Synergistic interaction of dopamine D1 and glutamate N-methyl-d-aspartate receptors in the rat dorsal striatum controls attention

L. Agnoli, M. Carli

Research output: Contribution to journalArticlepeer-review


The balance between corticostriatal glutamate inputs and mesostriatal dopamine afferents converging onto the same postsynaptic spines of striatal medium spiny neurons in the dorsal striatum is believed to be crucial for regulating executive functions including attention.In the present study we examined the role of dopamine D1 and glutamate N-methyl-d-aspartate (NMDA) receptors within the medial territory of the dorsal striatum (dm-STR) of the rat during performance of a selective attention task such as the 5-choice serial reaction time (5-CSRT) task, which incorporates a variety of measures including accuracy of visual discrimination (an index of attentional functioning), omissions, premature and perseverative responses (indices of inhibitory response control) and correct response latency (decision time). Infusion of 30 ng/side of the competitive NMDA receptor antagonist 3-(R)-2-carboxypiperazin-4-propyl-1-phosphonic acid (CPP) in the dm-STR decreased accuracy and increased the proportion of omission but had no effect on premature or perseverative responding or correct response latency. A lower dose of 10 ng/side CPP only affected omissions. Blockade of D1 receptors in the dm-STR by SCH23390 (50 and 100 ng/side) had no effect on accuracy but at 100 ng/side SCH23390 decreased anticipatory responding and increased the proportion of omissions. Co-infusion of SCH23390 (50 ng/side) and CPP (10 ng/side), at individually ineffective doses, potently reduced the accuracy of visual discrimination. The effects were highly selective as no changes in response control, decision time and omissions were detected. The data suggest that the synergistic interaction of D1 and NMDA receptors on the dendritic spines of GABA neurons within the dm-STR may represent a mechanism for the control of attention.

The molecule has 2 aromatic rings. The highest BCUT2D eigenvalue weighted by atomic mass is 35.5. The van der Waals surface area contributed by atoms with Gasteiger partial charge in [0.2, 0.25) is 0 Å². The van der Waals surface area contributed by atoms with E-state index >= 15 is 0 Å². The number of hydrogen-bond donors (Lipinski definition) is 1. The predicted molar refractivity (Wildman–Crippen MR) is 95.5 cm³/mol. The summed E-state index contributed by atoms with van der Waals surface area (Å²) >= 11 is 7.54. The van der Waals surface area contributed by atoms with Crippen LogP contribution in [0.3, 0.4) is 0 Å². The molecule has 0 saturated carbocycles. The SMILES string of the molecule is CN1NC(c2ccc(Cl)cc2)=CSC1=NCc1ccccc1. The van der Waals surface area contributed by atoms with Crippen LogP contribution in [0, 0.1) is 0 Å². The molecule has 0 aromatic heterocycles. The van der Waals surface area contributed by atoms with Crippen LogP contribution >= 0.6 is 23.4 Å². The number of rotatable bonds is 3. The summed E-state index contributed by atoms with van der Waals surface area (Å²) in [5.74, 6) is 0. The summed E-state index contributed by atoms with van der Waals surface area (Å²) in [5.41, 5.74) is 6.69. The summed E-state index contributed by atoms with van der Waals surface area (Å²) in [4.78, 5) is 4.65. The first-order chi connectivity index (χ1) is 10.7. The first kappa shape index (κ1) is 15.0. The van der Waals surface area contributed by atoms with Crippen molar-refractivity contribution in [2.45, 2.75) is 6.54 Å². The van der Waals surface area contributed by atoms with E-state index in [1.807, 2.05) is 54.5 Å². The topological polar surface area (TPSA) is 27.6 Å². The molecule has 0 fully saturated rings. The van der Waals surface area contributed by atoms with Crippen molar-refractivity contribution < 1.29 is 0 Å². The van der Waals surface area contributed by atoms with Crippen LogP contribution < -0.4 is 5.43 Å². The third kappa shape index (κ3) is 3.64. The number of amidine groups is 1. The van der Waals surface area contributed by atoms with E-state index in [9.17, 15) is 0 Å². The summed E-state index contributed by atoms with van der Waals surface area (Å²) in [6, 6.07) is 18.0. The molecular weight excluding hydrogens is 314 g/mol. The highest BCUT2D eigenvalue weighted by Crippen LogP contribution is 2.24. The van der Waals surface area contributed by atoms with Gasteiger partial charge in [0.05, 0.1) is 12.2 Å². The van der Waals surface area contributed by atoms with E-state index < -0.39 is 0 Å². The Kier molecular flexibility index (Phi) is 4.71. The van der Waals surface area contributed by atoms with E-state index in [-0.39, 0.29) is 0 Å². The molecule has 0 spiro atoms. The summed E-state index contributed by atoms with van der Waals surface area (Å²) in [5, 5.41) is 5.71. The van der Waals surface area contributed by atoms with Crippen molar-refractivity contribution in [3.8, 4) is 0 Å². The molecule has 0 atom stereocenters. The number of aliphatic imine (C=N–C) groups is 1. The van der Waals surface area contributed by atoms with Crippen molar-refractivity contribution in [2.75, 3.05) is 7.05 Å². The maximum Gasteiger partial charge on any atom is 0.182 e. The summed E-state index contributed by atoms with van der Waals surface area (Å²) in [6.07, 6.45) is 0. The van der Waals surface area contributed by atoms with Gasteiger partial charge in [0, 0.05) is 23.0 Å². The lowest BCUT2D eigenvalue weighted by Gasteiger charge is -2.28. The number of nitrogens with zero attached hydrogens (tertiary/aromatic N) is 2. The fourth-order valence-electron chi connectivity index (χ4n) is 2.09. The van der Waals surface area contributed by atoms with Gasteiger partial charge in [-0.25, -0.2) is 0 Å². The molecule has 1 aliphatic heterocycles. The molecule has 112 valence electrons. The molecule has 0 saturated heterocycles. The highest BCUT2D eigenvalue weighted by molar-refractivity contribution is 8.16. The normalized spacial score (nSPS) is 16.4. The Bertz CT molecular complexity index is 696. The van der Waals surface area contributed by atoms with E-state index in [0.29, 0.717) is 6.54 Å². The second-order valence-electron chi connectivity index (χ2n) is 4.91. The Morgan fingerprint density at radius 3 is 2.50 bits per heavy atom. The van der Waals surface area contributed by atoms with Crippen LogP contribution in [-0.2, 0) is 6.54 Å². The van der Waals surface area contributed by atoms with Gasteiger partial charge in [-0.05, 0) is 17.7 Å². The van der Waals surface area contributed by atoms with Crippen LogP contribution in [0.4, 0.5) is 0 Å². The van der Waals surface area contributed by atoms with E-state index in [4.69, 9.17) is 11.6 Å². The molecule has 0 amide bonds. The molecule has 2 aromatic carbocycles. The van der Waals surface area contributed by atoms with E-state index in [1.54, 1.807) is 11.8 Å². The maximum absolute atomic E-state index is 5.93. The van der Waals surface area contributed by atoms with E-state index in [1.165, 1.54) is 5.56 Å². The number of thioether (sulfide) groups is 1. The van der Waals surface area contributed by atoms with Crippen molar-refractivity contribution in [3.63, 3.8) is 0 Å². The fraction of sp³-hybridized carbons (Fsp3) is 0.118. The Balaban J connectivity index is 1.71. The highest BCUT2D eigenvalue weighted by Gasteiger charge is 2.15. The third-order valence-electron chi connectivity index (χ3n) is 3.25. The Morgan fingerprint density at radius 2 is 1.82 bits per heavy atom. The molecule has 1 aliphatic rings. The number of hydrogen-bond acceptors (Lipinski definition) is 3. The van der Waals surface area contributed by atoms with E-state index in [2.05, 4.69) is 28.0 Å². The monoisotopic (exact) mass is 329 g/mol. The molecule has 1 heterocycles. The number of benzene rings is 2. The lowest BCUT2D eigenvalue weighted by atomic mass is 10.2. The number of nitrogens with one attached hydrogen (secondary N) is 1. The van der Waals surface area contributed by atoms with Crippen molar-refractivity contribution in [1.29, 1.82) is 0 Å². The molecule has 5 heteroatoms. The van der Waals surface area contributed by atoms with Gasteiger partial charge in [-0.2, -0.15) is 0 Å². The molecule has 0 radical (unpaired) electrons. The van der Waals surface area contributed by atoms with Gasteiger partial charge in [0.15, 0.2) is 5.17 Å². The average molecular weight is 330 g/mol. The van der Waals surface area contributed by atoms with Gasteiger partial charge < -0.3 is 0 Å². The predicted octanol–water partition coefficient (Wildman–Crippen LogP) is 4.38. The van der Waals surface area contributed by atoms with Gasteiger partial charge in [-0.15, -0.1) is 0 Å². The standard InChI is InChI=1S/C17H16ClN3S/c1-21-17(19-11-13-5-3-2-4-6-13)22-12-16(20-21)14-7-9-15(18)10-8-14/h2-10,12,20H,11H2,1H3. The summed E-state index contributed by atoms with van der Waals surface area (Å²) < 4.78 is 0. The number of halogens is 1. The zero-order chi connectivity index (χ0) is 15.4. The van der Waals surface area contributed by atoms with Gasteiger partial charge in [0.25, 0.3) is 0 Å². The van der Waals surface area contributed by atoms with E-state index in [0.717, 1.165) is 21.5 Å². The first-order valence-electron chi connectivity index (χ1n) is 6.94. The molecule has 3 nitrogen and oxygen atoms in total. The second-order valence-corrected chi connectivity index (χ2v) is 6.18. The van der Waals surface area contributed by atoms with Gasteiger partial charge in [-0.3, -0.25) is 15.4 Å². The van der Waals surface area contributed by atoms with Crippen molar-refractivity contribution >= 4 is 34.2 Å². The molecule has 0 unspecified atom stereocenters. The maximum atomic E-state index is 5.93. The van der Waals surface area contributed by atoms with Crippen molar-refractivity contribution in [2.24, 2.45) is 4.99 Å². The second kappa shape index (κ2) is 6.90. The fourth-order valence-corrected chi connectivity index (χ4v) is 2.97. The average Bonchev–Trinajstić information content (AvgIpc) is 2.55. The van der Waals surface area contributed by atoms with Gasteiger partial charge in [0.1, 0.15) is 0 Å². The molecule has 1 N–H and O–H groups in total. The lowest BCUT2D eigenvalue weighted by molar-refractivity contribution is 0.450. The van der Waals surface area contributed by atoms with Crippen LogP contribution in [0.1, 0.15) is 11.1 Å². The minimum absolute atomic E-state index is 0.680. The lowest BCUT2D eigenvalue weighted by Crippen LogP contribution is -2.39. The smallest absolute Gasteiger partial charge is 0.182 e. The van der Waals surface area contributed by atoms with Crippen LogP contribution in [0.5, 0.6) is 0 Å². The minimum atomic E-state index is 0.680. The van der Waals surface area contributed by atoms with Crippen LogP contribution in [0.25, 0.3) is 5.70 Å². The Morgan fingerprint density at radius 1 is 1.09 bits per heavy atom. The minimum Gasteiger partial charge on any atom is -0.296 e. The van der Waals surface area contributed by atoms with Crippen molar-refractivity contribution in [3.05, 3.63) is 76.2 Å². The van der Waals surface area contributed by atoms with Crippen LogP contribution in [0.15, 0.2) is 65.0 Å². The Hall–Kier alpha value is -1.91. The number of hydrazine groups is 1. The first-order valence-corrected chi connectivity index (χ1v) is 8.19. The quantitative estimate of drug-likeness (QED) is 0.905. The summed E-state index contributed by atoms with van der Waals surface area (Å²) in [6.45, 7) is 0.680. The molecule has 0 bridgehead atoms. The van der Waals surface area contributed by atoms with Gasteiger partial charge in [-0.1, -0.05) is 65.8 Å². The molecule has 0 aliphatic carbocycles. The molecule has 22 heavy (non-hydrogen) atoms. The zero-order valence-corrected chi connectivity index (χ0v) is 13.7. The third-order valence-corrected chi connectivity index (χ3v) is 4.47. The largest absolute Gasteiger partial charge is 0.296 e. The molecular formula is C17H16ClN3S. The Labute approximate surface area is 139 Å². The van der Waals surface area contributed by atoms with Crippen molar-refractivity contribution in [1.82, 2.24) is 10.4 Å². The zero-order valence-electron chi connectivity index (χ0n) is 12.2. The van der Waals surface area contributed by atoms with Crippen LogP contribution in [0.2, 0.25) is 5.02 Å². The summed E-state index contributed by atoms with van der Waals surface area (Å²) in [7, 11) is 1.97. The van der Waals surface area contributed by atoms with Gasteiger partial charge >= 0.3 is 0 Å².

Original languageEnglish
Pages (from-to)39-49
Number of pages11
Publication statusPublished - Jun 30 2011


  • 5-CSRT task
  • Attention
  • D1 receptors
  • Dorsomedial striatum
  • NMDA receptors

ASJC Scopus subject areas

  • Neuroscience(all)


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